New Rapid TB Test Gains WHO Endorsement


The World Health Organization (WHO) has given its backing to a new molecular test for tuberculosis (TB) which can rapidly diagnose the disease.

The rapid molecular test for sputum (Xpert MTB/RIF; Cepheid) can detect TB in the span of 2 hours rather than the 4 to 8 weeks needed for TB culture methods which is considered the gold standard or the 2-3 days a Mantoux skin test takes.

"This new test represents a major milestone for global TB diagnosis and care. It also represents new hope for the millions of people who are at the highest risk of TB and drug-resistant disease." said Dr Mario Raviglione, Director of WHO's Stop TB Department. "We have the scientific evidence, we have defined the policy, and now we aim to support implementation for impact in countries."

WHO's endorsement of the rapid test, a fully automated NAAT (nucleic acid amplification test), follows 18 months of rigorous assessment of its field effectiveness in the early diagnosis of TB. Evidence to date indicates that implementation of this test could result in a three-fold increase in the diagnosis of patients with drug-resistant TB and a doubling in the number of HIV-associated TB cases diagnosed in areas with high rates of TB and HIV.

This new rapid test can be used outside conventional laboratories and give a diagnosis ‘while you wait.' It also benefits from being fully automated and therefore easy and safe to use.

WHO is now calling for the fully automated NAAT to be rolled out under clearly defined conditions and as part of national plans for TB and MDR-TB care and control.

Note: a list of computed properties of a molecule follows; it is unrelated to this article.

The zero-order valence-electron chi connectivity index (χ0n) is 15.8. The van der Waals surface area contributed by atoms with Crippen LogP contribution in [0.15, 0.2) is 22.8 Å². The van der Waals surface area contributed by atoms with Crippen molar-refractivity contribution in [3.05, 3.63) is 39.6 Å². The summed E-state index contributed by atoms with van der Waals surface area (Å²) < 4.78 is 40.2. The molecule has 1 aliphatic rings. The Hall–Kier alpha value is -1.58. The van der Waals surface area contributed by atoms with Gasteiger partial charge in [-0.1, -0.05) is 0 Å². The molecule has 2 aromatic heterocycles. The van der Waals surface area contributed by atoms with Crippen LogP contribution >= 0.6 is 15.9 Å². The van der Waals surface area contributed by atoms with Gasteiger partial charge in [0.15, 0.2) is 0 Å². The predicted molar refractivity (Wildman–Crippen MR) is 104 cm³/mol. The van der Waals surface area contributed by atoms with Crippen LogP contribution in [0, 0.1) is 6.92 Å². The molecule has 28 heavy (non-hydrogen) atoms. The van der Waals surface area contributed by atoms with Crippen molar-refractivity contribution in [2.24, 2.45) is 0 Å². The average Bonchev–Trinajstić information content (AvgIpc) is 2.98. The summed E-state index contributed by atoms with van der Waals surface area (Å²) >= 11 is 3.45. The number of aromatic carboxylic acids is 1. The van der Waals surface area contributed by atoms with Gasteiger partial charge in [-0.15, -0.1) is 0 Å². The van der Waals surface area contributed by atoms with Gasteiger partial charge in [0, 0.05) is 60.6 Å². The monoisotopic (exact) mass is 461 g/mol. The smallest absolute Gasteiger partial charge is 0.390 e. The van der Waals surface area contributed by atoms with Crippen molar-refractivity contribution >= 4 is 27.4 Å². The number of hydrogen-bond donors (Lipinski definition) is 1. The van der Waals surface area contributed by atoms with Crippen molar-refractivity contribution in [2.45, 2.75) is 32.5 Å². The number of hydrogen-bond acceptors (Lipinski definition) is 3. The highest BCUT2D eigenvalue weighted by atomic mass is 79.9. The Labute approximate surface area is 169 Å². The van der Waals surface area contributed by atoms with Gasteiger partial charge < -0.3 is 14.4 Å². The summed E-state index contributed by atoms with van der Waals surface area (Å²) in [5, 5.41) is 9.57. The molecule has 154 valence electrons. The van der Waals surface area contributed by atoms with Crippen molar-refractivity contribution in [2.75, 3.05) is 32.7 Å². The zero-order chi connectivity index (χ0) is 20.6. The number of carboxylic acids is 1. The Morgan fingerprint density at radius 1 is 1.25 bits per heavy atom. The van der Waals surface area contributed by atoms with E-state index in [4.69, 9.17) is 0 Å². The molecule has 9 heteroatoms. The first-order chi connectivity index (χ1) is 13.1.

A major concern in the assessment process was affordability. Co-developer FIND (the Foundation for Innovative and New Diagnostics) has negotiated with the manufacturer, Cepheid, for a 75% reduction in the price for countries most affected by TB, compared to the current market price. Preferential pricing will be granted to 116 low- and middle- income countries where TB is endemic, with additional reduction in price once there is significant volume of demand.

"There has been a strong commitment to remove any obstacles, including financial barriers, that could prevent the successful roll-out of this new technology," said Dr Giorgio Roscigno, FIND's Chief Executive Officer. "For the first time in TB control, we are enabling access to state-of-the-art technology simultaneously in low, middle and high income countries. The technology also allows testing of other diseases, which should further increase efficiency."

Though there have been major improvements in TB care and control, tuberculosis killed an estimated 1.7 million people in 2009 and 9.4 million people developed active TB last year.

Tuberculosis is caused by a bacterium called Mycobacterium tuberculosis. The bacteria usually attack the lungs, but TB bacteria can attack any part of the body such as the kidney, spine, and brain. If not treated properly, TB disease can be fatal.

TB is spread through the air from one person to another. The TB bacteria are put into the air when a person with active TB disease of the lungs or throat coughs, sneezes, speaks, or sings. People nearby may breathe in these bacteria and become infected.

TB is NOT spread by shaking someone’s hand, sharing food or drink, touching bed linens or toilet seats, sharing toothbrushes, or kissing.

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